Samurai bond to help settle 1MDB debts
PETALING JAYA: The RM7.4bil Samurai bond issuance, which the Japanese government has offered to guarantee, may involve settling 1Malaysia Development Bhd’s (1MDB) debts.
Maybank Kim Eng said in a report that the proposed bonds, which was announced at Budget 2019 last week, would be used to retire some of the country’s costly loans.
“We think this could mean 1MDB dollar debts, which are now considered as committed government guarantees. The 1MDB Energy Ltd dollar bonds currently pay a costly 5.99% coupon, with US$1.75bil (RM7.3bil) equivalent outstanding, close to the Samurai bond proceeds.”
According to Bernama, the Samurai bond is currently being discussed further at the bilateral meeting between Prime Minister Tun Dr Mahathir Mohamad and his Japanese counterpart, Shinzo Abe.
The three-day working visit to Japan kicked off on Monday.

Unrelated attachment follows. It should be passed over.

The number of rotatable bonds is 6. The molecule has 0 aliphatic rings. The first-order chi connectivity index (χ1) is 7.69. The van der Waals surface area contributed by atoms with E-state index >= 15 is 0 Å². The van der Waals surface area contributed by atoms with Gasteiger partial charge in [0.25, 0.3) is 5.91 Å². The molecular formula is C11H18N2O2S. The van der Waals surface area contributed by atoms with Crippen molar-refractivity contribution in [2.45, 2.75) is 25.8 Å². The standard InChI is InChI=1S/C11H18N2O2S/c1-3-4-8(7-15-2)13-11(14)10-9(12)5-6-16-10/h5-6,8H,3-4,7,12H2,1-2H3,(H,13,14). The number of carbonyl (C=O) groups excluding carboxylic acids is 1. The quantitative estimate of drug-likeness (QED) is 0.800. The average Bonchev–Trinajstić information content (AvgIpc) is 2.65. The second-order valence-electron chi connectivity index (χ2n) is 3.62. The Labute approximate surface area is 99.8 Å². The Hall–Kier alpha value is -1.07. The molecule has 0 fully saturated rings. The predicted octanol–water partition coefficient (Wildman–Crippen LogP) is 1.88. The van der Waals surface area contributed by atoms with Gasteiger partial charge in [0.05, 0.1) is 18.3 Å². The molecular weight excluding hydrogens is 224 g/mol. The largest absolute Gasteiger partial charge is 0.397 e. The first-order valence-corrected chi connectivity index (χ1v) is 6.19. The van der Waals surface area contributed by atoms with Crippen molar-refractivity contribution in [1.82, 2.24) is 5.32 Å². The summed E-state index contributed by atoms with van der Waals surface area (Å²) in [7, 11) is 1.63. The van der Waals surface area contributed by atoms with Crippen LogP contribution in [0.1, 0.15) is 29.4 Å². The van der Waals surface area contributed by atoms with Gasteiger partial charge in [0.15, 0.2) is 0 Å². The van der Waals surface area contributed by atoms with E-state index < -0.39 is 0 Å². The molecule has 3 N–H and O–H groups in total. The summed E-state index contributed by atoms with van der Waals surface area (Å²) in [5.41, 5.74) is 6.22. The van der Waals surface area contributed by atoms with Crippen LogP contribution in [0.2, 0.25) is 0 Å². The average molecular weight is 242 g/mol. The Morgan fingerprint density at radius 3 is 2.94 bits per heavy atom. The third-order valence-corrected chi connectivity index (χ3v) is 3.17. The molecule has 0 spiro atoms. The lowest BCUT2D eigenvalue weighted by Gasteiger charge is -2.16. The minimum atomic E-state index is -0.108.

Bernama reported yesterday that Dr Mahathir had expressed his gratitude to Abe and his government for their help in easing Malaysia’s financial woes.
Dr Mahathir said Abe and his government had adopted a very positive attitude towards Malaysia’s financial pressures and the actions it had taken.
“Prime Minister Abe also assured us that if in future there is a need to seek Japanese support in solving our financial problems, he is ready and the Japanese government is ready to consider.”
It was announced in the budget that the Japanese government had guaranteed 200 billion yen of 10-year Samurai bonds, via Japan Bank of International Cooperation, at an indicative coupon of 0.65%.
The bond will be issued before March next year.
Abe also said the yen credit is feasible with the focus on transportation, education and human resource development.
The Japanese Prime Minister said a team of experts from Japan’s railway companies would be dispatched to Malaysia at the end of this month as part of a study towards the objective.
“I told Dr Mahathir that Japan will study, with Malaysia, the possibility of extending yen loan with a primary focus on transportation, education and human resource development. I hope this study will lead to concrete cooperation in future,” Abe was quoted as saying in Bernama’s report.
Malaysia had asked for yen loan during Dr Mahathir’s first meeting with Abe in June to help resolve the Malaysian government’s debt.